Whether you take cocaine occasionally or regularly, or have used it once or twice, it is important to understand the risks involved in mixing it with alcohol. Both substances affect the body and mind, even when taken alone, and there are even greater risks when they are consumed together.
As cocaine is a stimulant and alcohol is a depressant, the collective pressure they put on your body and mind can be dangerous. Here we outline the effects of combining cocaine and alcohol, and we explain the long-term implications and treatment options.
What is Cocaine?
Cocaine is a powerful stimulant that affects the central nervous system. Cocaine powder comes from the leaves of the South American coca plant. It is a highly addictive drug, and its recreational use is illegal in Canada.
People can take cocaine in different forms:
- Powdered cocaine: Coca paste with hydrochloric acid
- “Crack” cocaine: Powdered cocaine mixed with baking soda and water
- Freebase cocaine: Uses ammonia to extract the base to create the purest form of cocaine
Dealers may also mix cocaine with other additives, such as flour, talcum powder, or other drugs. People may snort, smoke, or inject cocaine. When you are in recovery, your treatment depends not only on how much cocaine you used, but also on how you ingested it.
The side effects of cocaine may include:
- Intense high energy
- Mood changes, such as aggression or irritability
- Increased body temperature
- Raised heart rate
- Constricted blood vessels, which can cause high blood pressure and heart palpitations
- Increased mental alertness
- Dilated pupils
- Increase in risk-taking behaviour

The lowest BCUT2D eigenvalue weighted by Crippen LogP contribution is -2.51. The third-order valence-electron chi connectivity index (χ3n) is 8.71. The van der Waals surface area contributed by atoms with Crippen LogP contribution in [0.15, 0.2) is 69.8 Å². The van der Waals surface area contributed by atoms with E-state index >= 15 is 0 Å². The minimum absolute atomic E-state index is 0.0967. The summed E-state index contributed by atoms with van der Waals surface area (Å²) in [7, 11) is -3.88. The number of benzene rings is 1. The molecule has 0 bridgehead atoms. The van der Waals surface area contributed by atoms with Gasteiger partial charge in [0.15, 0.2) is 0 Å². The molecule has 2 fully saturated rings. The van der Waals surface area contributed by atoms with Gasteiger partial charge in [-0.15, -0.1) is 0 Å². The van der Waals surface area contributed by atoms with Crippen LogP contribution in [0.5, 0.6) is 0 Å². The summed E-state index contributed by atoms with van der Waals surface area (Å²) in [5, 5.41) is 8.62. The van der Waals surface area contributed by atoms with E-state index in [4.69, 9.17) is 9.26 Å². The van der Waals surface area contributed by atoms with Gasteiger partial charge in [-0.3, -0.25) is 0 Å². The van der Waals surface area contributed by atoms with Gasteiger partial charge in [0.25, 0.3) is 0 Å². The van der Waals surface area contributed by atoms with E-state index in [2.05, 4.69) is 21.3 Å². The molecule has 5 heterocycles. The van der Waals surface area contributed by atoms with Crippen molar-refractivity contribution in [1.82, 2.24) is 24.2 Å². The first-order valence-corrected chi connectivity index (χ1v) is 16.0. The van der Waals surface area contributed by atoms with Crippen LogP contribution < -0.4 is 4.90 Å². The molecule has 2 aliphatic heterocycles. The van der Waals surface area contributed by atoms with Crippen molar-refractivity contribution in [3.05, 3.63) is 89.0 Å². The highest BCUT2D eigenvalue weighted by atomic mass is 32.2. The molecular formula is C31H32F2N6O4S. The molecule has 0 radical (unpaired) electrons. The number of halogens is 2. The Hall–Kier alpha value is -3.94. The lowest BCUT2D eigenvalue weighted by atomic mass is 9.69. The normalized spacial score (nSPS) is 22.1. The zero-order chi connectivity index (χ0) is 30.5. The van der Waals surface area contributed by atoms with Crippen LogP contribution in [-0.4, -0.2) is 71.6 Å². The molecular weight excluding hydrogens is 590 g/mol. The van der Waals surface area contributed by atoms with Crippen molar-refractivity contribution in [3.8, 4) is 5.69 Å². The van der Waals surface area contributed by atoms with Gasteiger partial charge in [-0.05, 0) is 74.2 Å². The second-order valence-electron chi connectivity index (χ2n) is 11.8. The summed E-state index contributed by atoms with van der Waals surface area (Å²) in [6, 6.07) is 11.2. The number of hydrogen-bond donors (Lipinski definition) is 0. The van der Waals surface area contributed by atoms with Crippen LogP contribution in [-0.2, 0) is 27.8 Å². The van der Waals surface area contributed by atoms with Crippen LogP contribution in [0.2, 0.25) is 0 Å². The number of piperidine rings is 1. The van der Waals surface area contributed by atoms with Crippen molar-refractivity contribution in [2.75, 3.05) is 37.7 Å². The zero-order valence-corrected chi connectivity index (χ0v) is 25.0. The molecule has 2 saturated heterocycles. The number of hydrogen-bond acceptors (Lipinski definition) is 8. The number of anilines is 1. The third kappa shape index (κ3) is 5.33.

- Craving more cocaine as the drug wears off, which can lead to addiction
The side effects of alcohol can include:
- Decrease in reaction times and reflexes
- Slower or slurred speech
- Loss of coordination
- Loss of inhibition
- Blurry vision
- Memory loss
- Nausea or vomiting
- Impaired judgement
- Craving more alcohol as the drug wears off, which can lead to addiction
Why People Take Both
According to research, about 25% of people receiving treatment for powder cocaine addiction in Canada are also receiving treatment for alcohol addiction.
This co-use may be due to the mistaken belief that cocaine and alcohol counteract each other’s negative effects. Alcohol is a depressant, which means that it usually has the opposite effects to a stimulant such as cocaine.
People also associate both drugs with partying and nightlife. If someone is taking cocaine in a social situation where alcohol is present, or vice versa, they may consume both. This behaviour can be addressed in recovery.
Cocaine and alcohol can lead to higher impulsivity and lower inhibitions, which can increase risk-taking behaviour. The combination of cocaine and alcohol can also cause people to take more of either or both drugs, which can lead to an overdose and death.
Short-Term Effects of Combining Cocaine and Alcohol
There are immediate dangers resulting from concurrent use of cocaine and alcohol. When used together, these two substances carry the following short-term risks:
- Impaired vision
- Unpredictable emotions
- Alcohol poisoning
- Dehydration and blackouts
- Reduced inhibitions – this can often be the catalyst for taking cocaine as you may feel more comfortable doing illegal drugs after drinking
- Rise in body temperature
- Increased heart rate
- Feelings of paranoia and anxiety
- Becoming more erratic and/or aggressive
- Increased blood pressure
The combination of cocaine and alcohol can make you feel invincible and increase the likelihood of you behaving in a way that compromises your safety. Also, the shared negative effects of both cocaine and alcohol, such as aggression, can intensify when the two substances are taken together.
The short-term risks of cocaine and alcohol show that even if the substances are taken recreationally, they can harm your body and your mood fairly quickly. They can also take a toll on your mental health, which is often felt during the comedown in the days following use.